Open Collections

UBC Theses and Dissertations

UBC Theses Logo

UBC Theses and Dissertations

Susceptibility to smoking among Chinese-Canadian non-smoking adolescents Chen, Weihong 2008

Your browser doesn't seem to have a PDF viewer, please download the PDF to view this item.

Item Metadata

Download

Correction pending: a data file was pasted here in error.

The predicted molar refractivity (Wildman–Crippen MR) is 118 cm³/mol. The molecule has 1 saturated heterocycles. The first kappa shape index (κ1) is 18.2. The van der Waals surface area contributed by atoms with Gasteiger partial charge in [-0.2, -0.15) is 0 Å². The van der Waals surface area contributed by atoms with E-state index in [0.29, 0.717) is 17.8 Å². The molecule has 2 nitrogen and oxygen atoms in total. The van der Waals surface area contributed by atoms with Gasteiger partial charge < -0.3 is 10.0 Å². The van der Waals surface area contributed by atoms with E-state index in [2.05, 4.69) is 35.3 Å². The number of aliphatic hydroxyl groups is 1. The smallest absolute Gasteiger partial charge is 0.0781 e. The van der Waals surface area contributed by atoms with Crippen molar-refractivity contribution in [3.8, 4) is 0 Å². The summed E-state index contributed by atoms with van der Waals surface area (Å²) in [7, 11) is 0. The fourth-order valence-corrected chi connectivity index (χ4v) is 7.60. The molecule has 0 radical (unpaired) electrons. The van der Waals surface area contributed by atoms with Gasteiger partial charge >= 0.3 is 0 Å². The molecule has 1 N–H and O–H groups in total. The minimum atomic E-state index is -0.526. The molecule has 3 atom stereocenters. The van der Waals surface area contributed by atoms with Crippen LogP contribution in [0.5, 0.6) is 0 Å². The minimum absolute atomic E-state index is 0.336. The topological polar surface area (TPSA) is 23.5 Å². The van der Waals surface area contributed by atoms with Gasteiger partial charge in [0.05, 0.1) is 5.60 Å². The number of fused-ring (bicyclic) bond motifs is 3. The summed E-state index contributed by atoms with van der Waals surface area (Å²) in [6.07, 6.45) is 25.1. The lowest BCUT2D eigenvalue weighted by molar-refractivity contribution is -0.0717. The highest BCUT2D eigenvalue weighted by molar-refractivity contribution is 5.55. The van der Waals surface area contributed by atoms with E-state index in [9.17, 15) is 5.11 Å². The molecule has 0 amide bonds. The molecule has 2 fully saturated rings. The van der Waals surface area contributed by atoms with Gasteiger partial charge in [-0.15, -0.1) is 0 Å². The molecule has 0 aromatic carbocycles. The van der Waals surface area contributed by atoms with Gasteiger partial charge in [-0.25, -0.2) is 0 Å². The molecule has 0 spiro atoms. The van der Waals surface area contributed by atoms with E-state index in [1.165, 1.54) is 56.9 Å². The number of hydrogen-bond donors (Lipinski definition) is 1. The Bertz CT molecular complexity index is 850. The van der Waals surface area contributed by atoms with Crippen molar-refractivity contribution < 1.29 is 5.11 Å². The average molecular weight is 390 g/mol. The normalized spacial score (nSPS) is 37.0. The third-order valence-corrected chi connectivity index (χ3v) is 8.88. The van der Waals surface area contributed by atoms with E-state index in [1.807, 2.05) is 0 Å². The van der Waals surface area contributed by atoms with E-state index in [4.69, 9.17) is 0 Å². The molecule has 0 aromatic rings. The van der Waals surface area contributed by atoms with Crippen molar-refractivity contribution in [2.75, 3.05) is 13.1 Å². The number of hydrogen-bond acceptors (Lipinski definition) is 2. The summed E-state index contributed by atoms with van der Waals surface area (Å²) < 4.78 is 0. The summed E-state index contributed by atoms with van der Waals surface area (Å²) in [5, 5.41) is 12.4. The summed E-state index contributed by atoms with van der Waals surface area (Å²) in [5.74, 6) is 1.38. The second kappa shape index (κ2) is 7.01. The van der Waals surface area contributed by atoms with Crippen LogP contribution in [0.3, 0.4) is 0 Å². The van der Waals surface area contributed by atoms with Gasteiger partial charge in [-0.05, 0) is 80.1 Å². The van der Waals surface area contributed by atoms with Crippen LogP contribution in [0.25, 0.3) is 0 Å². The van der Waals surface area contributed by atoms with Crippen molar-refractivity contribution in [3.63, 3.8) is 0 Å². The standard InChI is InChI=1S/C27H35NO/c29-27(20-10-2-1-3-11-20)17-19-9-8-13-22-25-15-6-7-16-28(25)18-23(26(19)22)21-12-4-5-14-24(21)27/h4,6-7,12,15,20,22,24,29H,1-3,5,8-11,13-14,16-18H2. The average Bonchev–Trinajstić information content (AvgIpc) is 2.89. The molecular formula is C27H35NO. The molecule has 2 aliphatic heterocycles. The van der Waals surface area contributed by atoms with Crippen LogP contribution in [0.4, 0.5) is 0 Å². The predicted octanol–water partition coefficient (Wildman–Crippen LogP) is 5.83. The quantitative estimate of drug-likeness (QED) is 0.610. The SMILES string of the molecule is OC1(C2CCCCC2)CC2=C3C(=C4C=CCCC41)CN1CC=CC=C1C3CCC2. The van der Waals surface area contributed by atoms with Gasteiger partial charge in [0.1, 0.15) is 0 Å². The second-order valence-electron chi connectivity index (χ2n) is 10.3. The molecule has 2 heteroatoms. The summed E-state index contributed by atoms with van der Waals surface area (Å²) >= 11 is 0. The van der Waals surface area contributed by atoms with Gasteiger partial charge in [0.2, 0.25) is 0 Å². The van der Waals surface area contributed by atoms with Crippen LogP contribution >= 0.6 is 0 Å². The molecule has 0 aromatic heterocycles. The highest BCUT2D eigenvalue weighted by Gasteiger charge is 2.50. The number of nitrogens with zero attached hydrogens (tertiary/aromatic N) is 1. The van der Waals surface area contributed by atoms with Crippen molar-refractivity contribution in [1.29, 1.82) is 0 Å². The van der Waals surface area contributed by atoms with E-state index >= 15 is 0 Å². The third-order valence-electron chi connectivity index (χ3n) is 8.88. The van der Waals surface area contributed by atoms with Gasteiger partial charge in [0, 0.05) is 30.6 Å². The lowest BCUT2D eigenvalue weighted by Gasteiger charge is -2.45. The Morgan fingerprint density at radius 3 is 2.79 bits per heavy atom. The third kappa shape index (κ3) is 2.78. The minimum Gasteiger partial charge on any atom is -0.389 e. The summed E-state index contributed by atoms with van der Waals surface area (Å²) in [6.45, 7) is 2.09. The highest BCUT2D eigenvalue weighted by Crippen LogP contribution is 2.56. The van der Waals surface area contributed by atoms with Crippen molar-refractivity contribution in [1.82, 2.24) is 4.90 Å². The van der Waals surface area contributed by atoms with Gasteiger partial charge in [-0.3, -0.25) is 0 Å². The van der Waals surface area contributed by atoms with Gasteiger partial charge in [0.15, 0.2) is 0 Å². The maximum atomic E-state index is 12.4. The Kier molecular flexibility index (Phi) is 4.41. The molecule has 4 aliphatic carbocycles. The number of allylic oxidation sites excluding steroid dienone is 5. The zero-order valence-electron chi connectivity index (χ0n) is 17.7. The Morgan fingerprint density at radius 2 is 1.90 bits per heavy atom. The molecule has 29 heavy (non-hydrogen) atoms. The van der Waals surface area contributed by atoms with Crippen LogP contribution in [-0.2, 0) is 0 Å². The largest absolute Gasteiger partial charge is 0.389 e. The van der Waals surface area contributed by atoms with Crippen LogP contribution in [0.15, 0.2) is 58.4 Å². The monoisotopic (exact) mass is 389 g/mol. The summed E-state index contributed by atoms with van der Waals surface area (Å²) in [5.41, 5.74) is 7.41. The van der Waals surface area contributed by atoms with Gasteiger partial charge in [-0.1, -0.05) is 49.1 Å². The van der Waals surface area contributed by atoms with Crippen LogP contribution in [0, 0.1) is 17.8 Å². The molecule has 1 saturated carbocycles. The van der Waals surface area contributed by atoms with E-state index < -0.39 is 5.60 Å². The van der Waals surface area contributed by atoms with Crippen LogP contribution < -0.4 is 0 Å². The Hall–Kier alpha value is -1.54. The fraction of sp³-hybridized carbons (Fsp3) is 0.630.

Media
24-ubc_2008_fall_chen_weihong.pdf [ 485.23kB ]
Metadata
JSON: 24-1.0066443.json
JSON-LD: 24-1.0066443-ld.json
RDF/XML (Pretty): 24-1.0066443-rdf.xml
RDF/JSON: 24-1.0066443-rdf.json
Turtle: 24-1.0066443-turtle.txt
N-Triples: 24-1.0066443-rdf-ntriples.txt
Original Record: 24-1.0066443-source.json
Full Text
24-1.0066443-fulltext.txt
Citation
24-1.0066443.ris

Full Text